ALEX Neil believes Hamilton’s success in prevailing over Celtic marks this season out as a “turning point” for his club. And it says everything about the ethos of the Lanarkshire side that he offers up this assessment not in relation to last Sunday’s historic win in the east end of Glasgow which moved his newly promoted club to the top of the Premiership pile.
The Accies player/manager said: “We have a young kid in the system that Celtic came in for but we managed to convince him and his parents that this was the best place for him.
“We have never been in a position where we have been able to keep players because it has been so ingrained in their belief that if Celtic, or Rangers, come in for them, that is where they should go. They take so many of them off us, then they just disappear. We get them back at 21, 22 and they have lost four years of development because they could be playing for our first team at 18. At that age, they are lucky if they play for those clubs’ under-18s”.
Neil cuts an impressive, and impressively driven, figure. He is determined to carve out his own niche in a coaching domain that former Hamilton manager Billy Reid encouraged him to enter during a lengthy injury lay-off in his mid-20s.
“If you ask anybody here, I do things my way, the way I want it done and everybody else does it the way I want it done as well,” added Neil. “I have my own ideas and I think that’s important. When you try to copy somebody else you are not being true to yourself.”
At 33, Neil is the second youngest manager in the Scottish senior set-up after Stirling Albion’s Greg McDonald.
That fact shows that Hamilton’s willingness to be true to their development philosophy extends beyond their playing squad. As a vocal, demanding Accies captain, then under-17s and under-20s coach, as well as the longest-serving employee at a club he joined in 2005, Neil’s progression might seem natural. Certainly, he appears a natural in a role he inherited from Reid 17 months ago. Yet he feels his elevation has exacted a high price.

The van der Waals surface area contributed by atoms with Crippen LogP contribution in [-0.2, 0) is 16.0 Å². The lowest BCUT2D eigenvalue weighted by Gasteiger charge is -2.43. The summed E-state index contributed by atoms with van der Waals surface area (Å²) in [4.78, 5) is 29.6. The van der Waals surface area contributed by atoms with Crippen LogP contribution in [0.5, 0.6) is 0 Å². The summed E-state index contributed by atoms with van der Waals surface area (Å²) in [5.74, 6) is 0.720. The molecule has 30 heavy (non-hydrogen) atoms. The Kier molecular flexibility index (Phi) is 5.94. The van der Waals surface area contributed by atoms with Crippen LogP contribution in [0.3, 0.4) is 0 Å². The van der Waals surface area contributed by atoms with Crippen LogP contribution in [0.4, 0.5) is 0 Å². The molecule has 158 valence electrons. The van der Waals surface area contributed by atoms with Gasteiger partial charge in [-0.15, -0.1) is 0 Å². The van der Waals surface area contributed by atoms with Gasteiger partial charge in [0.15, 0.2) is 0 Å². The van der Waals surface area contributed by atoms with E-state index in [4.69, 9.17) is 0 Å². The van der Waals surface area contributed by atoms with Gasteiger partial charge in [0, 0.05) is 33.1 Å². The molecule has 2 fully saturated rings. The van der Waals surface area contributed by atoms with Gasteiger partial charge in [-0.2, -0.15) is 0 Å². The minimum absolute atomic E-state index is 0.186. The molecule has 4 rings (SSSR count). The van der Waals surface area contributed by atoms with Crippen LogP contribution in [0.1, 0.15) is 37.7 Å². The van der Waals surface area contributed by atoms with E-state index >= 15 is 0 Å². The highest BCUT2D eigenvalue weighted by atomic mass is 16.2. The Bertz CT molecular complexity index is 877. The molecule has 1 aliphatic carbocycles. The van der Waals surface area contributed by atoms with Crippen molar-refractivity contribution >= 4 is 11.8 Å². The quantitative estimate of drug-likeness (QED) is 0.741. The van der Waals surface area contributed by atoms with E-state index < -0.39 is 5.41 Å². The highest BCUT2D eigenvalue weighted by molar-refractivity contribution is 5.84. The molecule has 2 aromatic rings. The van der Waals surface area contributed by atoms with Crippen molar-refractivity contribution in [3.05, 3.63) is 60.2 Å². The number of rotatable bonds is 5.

“It was too early for me, I still wanted to play. I am still of that mind, I [keep thinking I] want to see the last year of my career and maybe get a game somewhere. But, in the end, I have got a job to do here. That is me probably being selfish and thinking of myself, while I have got to think about our young squad now. My focus [has to be] on trying to make them better.”
Neil admits he is ambitious in all aspect of his life to go as far as he can.
His bonds to Hamilton are therefore not unbreakable but his belief is that the club’s current crop of emerging youngsters are better than the batch which produced £21 million-worth of talent in the two Jameses – McCarthy and McArthur – and Brian Easton. These are the “role models”, showing “the pinnacle of what can be achieved” by all who follow them, according to Neil.
“If you look at that group, there were probably three outstanding individuals, another few dotted about, maybe about six who could have gone on,” said Neil. “This group as a whole is probably stronger, and I think there are more of them as well. And the group below that, the likes of Darren Lyon, Eamonn Brophy, Greg Docherty, Scott McMahon, Jason McGrath, guys you have probably never heard of, they are a real good group as well.
“I want to take this team as far as I possibly can, and I still think there is a lot more scope for us. We have started the season well but it is still early days – you only look back and see how well we have done when the season is finished. We can’t do it after nine games. We are on a ten-game unbeaten run, but if we then get beaten for ten games it doesn’t look so good then.
“We have still a lot of work to do. Guys like Docherty and Brophy, who were in my team at 17, I would love to see them become first-team regulars then that is me sort of completed the cycle if you like by taking them from 17s, to 20s, to first team. Certainly with that group there are capabilities of that happening.”